Saturday, October 29, 2011

09.05.2011 Parenting Philosophy #1:Multi-Tasking is a Myth

Women are generally regarded as great multi-taskers and this skill tends to improve as we become mothers. We bounce the baby on our hip while listening to our friend's sob story over the phone, make dinner, and clean the kitchen floor. We're probably checking Facebook and responding to an email in the same 5 minutes as well.

The problem is, while this may make us uber-efficient workhorses, it rarely results in genuine quality time with our children. And if there is one thing I am certain of as a parent, it is that children absolutely desire personal, face-to-face, focused attention. They instantly know if your time (and, by extension, your affection) is being divided. And they will do anything to get you to look at them rather than the [phone, computer, television, cleaning rag...]!

So, despite my internal tendency towards juggling seven responsibilities at once, I have made some very practical - and what I have deemed, necessary - choices about laying aside multi-tasking in order to prioritize my child.

Turn off techonology. When I'm with Maren, I make a concerted effort NOT to check email, Facebook, or text messages. I don't answer my phone unless it's my husband or I have the time to actually talk to the person calling. For me, I need to consciously avoid technology or else I begin to think that it's more important - in the moment - to deal with an email rather than dance in the living room with my daughter.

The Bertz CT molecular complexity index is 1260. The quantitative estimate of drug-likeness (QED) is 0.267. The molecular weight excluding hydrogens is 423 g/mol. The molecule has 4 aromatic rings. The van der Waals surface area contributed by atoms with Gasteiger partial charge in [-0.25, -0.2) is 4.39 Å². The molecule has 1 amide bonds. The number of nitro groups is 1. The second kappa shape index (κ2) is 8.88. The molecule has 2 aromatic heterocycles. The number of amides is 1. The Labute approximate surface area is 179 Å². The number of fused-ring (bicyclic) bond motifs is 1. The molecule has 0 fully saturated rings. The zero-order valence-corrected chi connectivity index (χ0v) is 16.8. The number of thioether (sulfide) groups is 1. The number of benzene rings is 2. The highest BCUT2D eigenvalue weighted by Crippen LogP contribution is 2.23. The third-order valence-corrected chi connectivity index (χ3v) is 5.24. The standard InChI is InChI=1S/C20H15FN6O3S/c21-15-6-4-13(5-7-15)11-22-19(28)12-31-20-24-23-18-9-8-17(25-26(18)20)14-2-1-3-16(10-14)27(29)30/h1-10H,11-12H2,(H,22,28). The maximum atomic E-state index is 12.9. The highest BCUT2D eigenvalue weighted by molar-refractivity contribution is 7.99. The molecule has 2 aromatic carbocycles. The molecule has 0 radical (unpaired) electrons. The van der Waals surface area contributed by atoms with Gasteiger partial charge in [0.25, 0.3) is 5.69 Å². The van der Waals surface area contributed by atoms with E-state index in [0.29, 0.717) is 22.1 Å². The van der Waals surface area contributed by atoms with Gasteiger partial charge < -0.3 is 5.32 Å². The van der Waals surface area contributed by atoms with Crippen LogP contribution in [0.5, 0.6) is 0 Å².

Avoid tasks. When Maren is awake, she gets my time. Which means that I usually save washing dishes, folding laundry, and other household chores until she's asleep. If we make a mess together, then we clean it up, and, as she gets older, I expect to involve her in general cleaning (such as after meals), but for the most part, I don't do tasks when we're together. I never want my kid to think that I'd rather deal with a pile of dirty dishes instead of get down on the floor and push trains around with her.

Listen attentively. As much as possible, I look straight at Maren when she talks. Which, right now, is almost constantly. If we're in different rooms and I hear her voice, I ask her to come speak to me directly (or I go in to her). Even though I can hear her while I'm typing, texting, or cooking, I am not giving her my full attention unless our eyes meet. Then she knows that I value what she's saying, neither of us gets frustrated with the conversation, and we can experience total joy in a shared moment. This works especially well when she is upset about something. If I pause, hold her, and listen to the emotions she is expressing, we can quickly overcome whiny, complaining outbursts. This makes for a happy mama and child.

Communicate directly. If I need to focus my attention on other things, I let Maren know first. I explain what I am doing and why I need to take care of it at that time. I ask her not to interrupt and expect her to wait patiently until I can return my focus to her. This helps her understand that I haven't forgotten her and that she will receive my attention soon. I think it also teaches her how to communicate to me what is important to her.

When in Doubt, Choose the Kid. My to-do list can get awfully long. There is never enough time in the day for everything I want to do. But there is no doubt in my mind that Maren is the absolute best use of my energy. She will only be in this moment, at this age, for a fleeting blink. She has the pure joy of childhood right now - the hopeful expectation of each new day, the wonder at every new discovery, the unconditional love of being with her Mama. Why would I ever choose a stinky toilet or an electronic message over HER?!?

What about you? Do you think multi-tasking as a parent actually works? Or what other tricks do you have to show your child(ren) that they have first priority on your time?

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